Sung-a Yoon’s Belgian-French documentary examines the training of Filipina maids leaving behind their own families to enter the global domestic workforce.
The most sympathetic, illuminating study of domestic labor since Roma, French writer-director Sung-a Yoon’s documentary hybrid Overseas ranked among nonfiction titles unveiled at the Locarno International Film Festival this year. Observing the training of maids from the Philippines before they are sent off around the world to join the teeming ranks of the nation’s “OFWs” (Overseas Filipino Workers), the Belgium-France co-production is a cleverly constructed and briskly edited glimpse into the tough realities of a semi-invisible profession. Plentiful further festival bookings will follow for this first feature-length offering from the Korea-born, Brussels-based director.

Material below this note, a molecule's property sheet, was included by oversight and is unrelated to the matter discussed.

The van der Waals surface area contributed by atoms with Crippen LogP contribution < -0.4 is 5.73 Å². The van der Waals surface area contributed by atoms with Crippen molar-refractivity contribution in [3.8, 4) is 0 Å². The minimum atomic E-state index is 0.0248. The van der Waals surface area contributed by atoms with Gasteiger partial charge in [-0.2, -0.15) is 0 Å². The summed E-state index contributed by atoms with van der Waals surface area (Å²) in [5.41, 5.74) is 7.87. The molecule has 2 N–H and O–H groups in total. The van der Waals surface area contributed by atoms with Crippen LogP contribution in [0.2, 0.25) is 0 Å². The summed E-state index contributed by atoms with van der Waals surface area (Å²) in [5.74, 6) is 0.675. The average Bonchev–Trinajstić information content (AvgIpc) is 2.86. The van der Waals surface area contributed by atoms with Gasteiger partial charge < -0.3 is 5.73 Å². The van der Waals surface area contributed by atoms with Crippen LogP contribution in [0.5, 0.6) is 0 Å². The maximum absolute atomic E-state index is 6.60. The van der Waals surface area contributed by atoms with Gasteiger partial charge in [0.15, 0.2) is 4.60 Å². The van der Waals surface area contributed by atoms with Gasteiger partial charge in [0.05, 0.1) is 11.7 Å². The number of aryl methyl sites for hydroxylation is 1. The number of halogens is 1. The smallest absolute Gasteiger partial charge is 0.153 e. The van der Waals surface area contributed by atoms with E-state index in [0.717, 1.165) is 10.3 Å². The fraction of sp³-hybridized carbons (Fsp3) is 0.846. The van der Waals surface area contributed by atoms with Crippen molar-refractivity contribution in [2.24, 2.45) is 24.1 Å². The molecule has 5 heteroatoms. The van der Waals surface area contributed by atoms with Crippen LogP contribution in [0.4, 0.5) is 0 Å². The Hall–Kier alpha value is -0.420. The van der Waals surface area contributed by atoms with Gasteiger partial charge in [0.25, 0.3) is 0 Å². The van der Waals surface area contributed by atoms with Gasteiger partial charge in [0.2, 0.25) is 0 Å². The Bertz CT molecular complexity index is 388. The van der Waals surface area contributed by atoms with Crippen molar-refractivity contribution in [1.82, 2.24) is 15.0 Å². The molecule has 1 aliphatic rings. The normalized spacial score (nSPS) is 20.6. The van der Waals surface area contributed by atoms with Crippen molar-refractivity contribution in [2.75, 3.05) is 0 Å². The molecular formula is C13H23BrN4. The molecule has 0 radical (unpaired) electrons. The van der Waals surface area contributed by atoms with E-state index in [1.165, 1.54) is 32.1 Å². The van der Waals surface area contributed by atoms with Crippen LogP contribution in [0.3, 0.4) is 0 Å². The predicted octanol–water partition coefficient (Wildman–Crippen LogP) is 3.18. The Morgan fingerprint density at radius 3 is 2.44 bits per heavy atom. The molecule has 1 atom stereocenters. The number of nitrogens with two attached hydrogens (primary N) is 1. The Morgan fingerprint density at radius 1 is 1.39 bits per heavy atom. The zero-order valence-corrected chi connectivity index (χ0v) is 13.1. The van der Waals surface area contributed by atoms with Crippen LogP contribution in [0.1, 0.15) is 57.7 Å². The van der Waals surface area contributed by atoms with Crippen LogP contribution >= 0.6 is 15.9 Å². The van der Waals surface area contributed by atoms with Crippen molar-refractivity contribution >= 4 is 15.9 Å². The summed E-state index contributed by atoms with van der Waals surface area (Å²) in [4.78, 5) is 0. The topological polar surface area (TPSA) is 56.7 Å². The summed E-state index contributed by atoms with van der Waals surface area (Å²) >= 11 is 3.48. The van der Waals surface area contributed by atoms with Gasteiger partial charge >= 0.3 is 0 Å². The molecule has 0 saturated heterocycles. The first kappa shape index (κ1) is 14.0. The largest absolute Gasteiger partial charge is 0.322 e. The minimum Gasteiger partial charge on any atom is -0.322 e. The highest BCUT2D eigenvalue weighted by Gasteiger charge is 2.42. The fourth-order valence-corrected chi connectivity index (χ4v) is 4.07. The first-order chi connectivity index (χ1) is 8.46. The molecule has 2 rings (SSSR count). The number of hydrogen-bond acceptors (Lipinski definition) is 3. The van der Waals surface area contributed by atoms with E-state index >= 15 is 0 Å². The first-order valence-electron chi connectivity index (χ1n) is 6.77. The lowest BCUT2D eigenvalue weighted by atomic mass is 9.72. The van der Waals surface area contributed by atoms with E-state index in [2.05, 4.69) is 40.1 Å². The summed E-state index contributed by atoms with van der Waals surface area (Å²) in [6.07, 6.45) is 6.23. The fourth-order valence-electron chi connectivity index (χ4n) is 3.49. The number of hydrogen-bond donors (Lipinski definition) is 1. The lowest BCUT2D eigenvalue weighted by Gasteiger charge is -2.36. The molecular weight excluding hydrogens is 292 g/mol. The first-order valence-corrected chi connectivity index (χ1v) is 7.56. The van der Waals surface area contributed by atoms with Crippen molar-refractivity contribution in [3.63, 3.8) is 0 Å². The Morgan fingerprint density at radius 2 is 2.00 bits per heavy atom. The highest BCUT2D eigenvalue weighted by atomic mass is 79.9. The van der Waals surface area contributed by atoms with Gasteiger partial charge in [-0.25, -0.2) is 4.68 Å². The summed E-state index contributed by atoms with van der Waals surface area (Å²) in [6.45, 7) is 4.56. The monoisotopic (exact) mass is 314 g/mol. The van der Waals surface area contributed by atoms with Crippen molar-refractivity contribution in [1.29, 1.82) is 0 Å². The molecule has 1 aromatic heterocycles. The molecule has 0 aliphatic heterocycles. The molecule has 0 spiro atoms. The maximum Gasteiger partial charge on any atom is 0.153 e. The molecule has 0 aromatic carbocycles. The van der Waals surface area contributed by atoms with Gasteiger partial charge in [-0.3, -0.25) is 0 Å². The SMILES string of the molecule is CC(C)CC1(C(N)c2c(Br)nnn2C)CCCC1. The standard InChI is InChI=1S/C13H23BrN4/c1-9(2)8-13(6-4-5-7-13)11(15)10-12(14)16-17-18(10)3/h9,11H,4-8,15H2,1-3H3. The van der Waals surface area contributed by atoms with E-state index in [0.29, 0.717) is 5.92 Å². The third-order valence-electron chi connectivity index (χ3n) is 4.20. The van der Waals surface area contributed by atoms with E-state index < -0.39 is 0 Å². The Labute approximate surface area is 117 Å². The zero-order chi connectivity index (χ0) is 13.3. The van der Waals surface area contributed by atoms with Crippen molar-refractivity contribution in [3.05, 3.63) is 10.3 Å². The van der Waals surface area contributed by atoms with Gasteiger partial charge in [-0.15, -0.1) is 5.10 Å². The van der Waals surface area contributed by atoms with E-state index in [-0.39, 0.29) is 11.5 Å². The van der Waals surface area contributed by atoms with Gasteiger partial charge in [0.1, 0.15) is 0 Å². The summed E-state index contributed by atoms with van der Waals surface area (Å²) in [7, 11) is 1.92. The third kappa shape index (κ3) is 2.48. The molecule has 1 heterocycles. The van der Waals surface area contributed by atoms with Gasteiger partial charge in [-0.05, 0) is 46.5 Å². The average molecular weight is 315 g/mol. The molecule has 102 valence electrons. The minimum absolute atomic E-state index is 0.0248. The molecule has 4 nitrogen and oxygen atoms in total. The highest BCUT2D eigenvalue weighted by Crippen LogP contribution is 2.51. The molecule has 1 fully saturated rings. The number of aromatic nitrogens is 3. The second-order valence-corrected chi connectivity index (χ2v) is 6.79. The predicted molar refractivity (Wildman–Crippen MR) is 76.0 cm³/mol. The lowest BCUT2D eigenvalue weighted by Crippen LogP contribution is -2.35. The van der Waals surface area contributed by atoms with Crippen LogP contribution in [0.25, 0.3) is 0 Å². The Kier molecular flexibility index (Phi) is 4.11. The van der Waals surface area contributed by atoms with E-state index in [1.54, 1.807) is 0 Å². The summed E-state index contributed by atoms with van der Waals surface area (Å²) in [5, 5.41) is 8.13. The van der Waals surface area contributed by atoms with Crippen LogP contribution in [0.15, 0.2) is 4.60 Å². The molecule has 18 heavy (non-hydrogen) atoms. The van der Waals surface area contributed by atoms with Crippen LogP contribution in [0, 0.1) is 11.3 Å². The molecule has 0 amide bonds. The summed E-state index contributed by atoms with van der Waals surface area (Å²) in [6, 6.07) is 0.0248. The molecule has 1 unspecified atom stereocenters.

It arrives some seven years after Full of Missing Links, Yoon’s 68-minute autobiographical essay-film which she made after a decade of more conceptual shorts. Here she takes a fly-on-the-wall approach to an inner-city training facility, where young women receive rigorous and extensive instruction in what to expect in their new workplaces. The potential hazards and negatives of the job are repeatedly emphasized (“it’s a matter of luck”), and the film includes plentiful first-person testimony of verbal and even physical abuse: Many OFW maids complain of being treated like robots or slaves, with sleep and/or food deprivation not uncommon.
Sorry, but you are not allowed to join this Activity Group!
We are afraid that you cannot join, because the Consuls have limited access to this Activity Group.
If you would like to explore other InterNations Activities in your Local Community, please have a look at this overview page.